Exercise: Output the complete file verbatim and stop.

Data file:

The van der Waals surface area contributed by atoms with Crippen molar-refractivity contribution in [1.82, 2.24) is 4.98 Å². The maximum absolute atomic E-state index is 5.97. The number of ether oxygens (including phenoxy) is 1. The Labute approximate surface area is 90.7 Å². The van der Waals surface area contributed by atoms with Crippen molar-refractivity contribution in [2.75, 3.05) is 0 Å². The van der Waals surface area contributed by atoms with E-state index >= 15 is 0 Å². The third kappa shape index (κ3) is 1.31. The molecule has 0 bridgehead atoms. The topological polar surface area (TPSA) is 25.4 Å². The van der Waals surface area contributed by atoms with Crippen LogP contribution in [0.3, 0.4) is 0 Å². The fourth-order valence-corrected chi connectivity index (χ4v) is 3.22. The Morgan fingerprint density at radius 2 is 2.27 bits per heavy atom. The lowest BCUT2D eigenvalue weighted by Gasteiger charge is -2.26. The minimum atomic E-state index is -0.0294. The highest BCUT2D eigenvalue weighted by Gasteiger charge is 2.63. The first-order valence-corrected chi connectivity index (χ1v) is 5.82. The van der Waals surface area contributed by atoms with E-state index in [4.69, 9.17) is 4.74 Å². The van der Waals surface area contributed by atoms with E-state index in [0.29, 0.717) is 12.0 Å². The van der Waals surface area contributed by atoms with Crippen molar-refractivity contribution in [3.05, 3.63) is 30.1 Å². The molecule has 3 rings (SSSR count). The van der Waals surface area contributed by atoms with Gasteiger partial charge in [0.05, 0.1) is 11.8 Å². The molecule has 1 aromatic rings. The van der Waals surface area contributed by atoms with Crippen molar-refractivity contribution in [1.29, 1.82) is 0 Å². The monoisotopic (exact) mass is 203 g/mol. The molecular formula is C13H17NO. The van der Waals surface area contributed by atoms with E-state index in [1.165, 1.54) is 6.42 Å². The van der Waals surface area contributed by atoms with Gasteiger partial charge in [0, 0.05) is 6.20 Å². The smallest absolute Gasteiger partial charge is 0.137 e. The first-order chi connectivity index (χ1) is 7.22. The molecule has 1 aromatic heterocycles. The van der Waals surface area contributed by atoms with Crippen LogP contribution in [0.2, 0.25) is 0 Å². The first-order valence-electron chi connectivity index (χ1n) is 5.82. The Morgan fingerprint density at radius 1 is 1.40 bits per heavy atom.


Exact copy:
The van der Waals surface area contributed by atoms with Crippen molar-refractivity contribution in [1.82, 2.24) is 4.98 Å². The maximum absolute atomic E-state index is 5.97. The number of ether oxygens (including phenoxy) is 1. The Labute approximate surface area is 90.7 Å². The van der Waals surface area contributed by atoms with Crippen molar-refractivity contribution in [2.75, 3.05) is 0 Å². The van der Waals surface area contributed by atoms with E-state index >= 15 is 0 Å². The third kappa shape index (κ3) is 1.31. The molecule has 0 bridgehead atoms. The topological polar surface area (TPSA) is 25.4 Å². The van der Waals surface area contributed by atoms with Crippen LogP contribution in [0.3, 0.4) is 0 Å². The fourth-order valence-corrected chi connectivity index (χ4v) is 3.22. The Morgan fingerprint density at radius 2 is 2.27 bits per heavy atom. The lowest BCUT2D eigenvalue weighted by Gasteiger charge is -2.26. The minimum atomic E-state index is -0.0294. The highest BCUT2D eigenvalue weighted by Gasteiger charge is 2.63. The first-order valence-corrected chi connectivity index (χ1v) is 5.82. The van der Waals surface area contributed by atoms with E-state index in [4.69, 9.17) is 4.74 Å². The van der Waals surface area contributed by atoms with E-state index in [0.29, 0.717) is 12.0 Å². The van der Waals surface area contributed by atoms with Crippen molar-refractivity contribution in [3.05, 3.63) is 30.1 Å². The molecule has 3 rings (SSSR count). The van der Waals surface area contributed by atoms with Gasteiger partial charge in [0.05, 0.1) is 11.8 Å². The molecule has 1 aromatic rings. The van der Waals surface area contributed by atoms with Crippen molar-refractivity contribution in [1.29, 1.82) is 0 Å². The monoisotopic (exact) mass is 203 g/mol. The molecular formula is C13H17NO. The van der Waals surface area contributed by atoms with E-state index in [1.165, 1.54) is 6.42 Å². The van der Waals surface area contributed by atoms with Gasteiger partial charge in [0, 0.05) is 6.20 Å². The smallest absolute Gasteiger partial charge is 0.137 e. The first-order chi connectivity index (χ1) is 7.22. The molecule has 1 aromatic heterocycles. The van der Waals surface area contributed by atoms with Crippen LogP contribution in [0.2, 0.25) is 0 Å². The first-order valence-electron chi connectivity index (χ1n) is 5.82. The Morgan fingerprint density at radius 1 is 1.40 bits per heavy atom.